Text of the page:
9.1.1 Draw and label plan diagrams to show the distribution of tissues in the stem and leaf of a dicotyledonous plant.
Epidermis – Layer of cells normally covered with a waxy cuticle to prevent water loss
Cortex – Tissue on the outer edge of the stem which often contains cells with secondary thickening on the cell walls to provide extra support for the stem
Vascular bundle – Longitudinal set of tubes consisting of phloem and xylem tubes. They are responsible for the transportation of different substances around the plant (Contains xylem, phloem and cambium tissue)
Xylem – Longitudinal set of tubes which transport water from the roots upwards to the leaves.
Phloem – Responsible for transporting products of photosynthesis such as glucose around the plant.
Cambium – A type of lateral meristem found between the xylem and phloem tubes that forms a vertical cylinder in the stem. Produces the secondary phloem and xylem through cell division.
Pith tissue – Found in the centre of the stem
Upper epidermis – Layer of cells found on top of the leaf covered in a waxy cuticle to prevent water loss.
Palisade mesophyll – Densely packed with chloroplasts, allowing photosynthesis to occur. Found on the upper portion of the leaf, where light is the most intense.
Spongy mesophyll – Cells here are loosely packed, with few chloroplasts. The cells being loosely packed allows for gas exchange to occur. Found on the lower portion of the leaf, close to the lower epidermis.
Stoma – Pore that allows CO2 for photosynthesis to diffuse in and O2 to diffuse out
Guard cells – Pair of cells found on the stoma which control when they close and open in order to control the amount of transpiration.
Lower epidermis – The bottom layer of cells on a leaf which contains the stoma and guard cells. Has a thinner wax cuticle, as it is in a cooler position.
Remember that the xylem is closer to upper epidermis, while the phloem closer to lower epidermis
9.1.2 Outline three differences between the structures of dicotyledonous and monocotyledonous plants.
- 2 cotyledons
- Apical and lateral meristems – Grow both in width and in height
- Net-like leaf veins
- 1 cotyledon
- Only apical meristems
- Parallel leaf veins
9.1.3 Explain the relationship between the distribution of tissues in the leaf and the functions of these tissues.
Xylem vessels transport water and minerals from the stem and roots into the leaf.
Phloem tubes transports the products of photosynthesis (glucose) to tissue around the plant.
The epidermis and waxy cuticle serve to prevent water loss and regulate gas exchange.
Palisade cells contain chloroplasts, which are responsible for photosynthesis.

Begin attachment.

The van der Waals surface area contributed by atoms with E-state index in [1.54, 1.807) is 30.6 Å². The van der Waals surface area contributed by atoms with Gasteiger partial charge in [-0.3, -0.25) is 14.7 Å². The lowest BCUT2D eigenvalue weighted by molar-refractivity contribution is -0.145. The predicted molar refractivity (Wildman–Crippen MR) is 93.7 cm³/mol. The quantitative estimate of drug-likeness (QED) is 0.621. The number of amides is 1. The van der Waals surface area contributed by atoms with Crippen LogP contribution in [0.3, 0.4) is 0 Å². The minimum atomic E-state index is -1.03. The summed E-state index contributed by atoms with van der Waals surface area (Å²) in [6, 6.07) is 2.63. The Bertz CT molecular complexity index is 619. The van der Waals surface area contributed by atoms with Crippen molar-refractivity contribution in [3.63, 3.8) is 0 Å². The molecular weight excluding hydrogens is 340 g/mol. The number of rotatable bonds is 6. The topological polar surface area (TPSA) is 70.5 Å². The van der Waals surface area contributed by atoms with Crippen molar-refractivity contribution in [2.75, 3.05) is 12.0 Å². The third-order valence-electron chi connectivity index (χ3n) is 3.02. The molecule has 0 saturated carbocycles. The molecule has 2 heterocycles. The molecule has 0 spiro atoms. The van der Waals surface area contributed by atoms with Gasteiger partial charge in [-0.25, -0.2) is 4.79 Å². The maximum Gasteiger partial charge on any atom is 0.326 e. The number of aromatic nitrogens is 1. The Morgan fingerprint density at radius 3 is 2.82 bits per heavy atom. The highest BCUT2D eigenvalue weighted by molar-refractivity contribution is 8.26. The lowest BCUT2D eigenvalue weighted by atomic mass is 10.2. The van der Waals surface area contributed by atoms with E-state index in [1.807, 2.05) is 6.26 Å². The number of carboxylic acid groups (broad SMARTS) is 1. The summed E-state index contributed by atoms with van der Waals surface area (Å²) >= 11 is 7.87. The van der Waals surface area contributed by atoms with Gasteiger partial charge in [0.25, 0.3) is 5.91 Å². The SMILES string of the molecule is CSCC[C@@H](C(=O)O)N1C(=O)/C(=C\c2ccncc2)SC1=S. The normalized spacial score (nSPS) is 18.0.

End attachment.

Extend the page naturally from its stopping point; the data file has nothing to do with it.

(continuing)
The spongy mesophyll layer and the air spaces within allow for gas exchange.
Stomata is where gas exchange occurs between the leaves and the external environment. Guard cells control the opening and closing of the stomata, in order to regulate gas exchange
9.1.4 Identify modifications of roots, stems and leaves for different functions: bulbs, stem tubers, storage roots and tendrils.
Tap root of a carrot
- Swollen with water
- Mass of root allows the plant to stabilise in loose soil
Stem tuber of a potato
- Stores starch, produced by sugar from photosynthesis
Bulb of an onion
- Fleshy leaves which store nutrients
9.1.5 State that dicotyledonous plants have apical and lateral meristems.
Meristems are stem cells found on plants that grow indefinitely.
Apical meristems are found on the tips of stems and roots, and allow for the growth of a plant in an upwards fashion
Lateral meristems are found between the phloem tissue and xylem tissue in the cambium of a plant. This causes the plant to grow in a sideways fashion, an example being trees.
9.1.6 Compare growth due to apical and lateral meristems in dicotyledonous plants.
- Found on tips of roots and stems
- Product of embryonic cells
- Produces initial tissues of actively growing plant from the outset
- Forms epidermis, ground tissues and primary phloem/xylem
- Growth in length and height of plant
- Found between phloem and xylem tissues
- Originates from cambium
- Functions in older stems (and roots), and in woody stems from the outset
- Forms secondary phloem and xylem tissue
- Growth in girth of stem (width)
9.1.7 Explain the role of auxin in phototropism as an example of the control growth.
Tropism is the movement towards or away from a directional stimulus
A positive tropism means a movement towards the stimulus
A negative tropism means a movement away from the stimulus
Therefore, phototropism is the movement towards or away from the stimulus of light energy
Auxin is a growth hormone manufactured by cells undergoing repeated cell division, and thus can be found on stem and root tips.
When auxin is stimulated, it moves itself from within the stem/root tip. It moves toward the shaded area, in order to promote growth in that area. When the shaded side of the stem/root grows, it causes the stem/root to bend towards the light.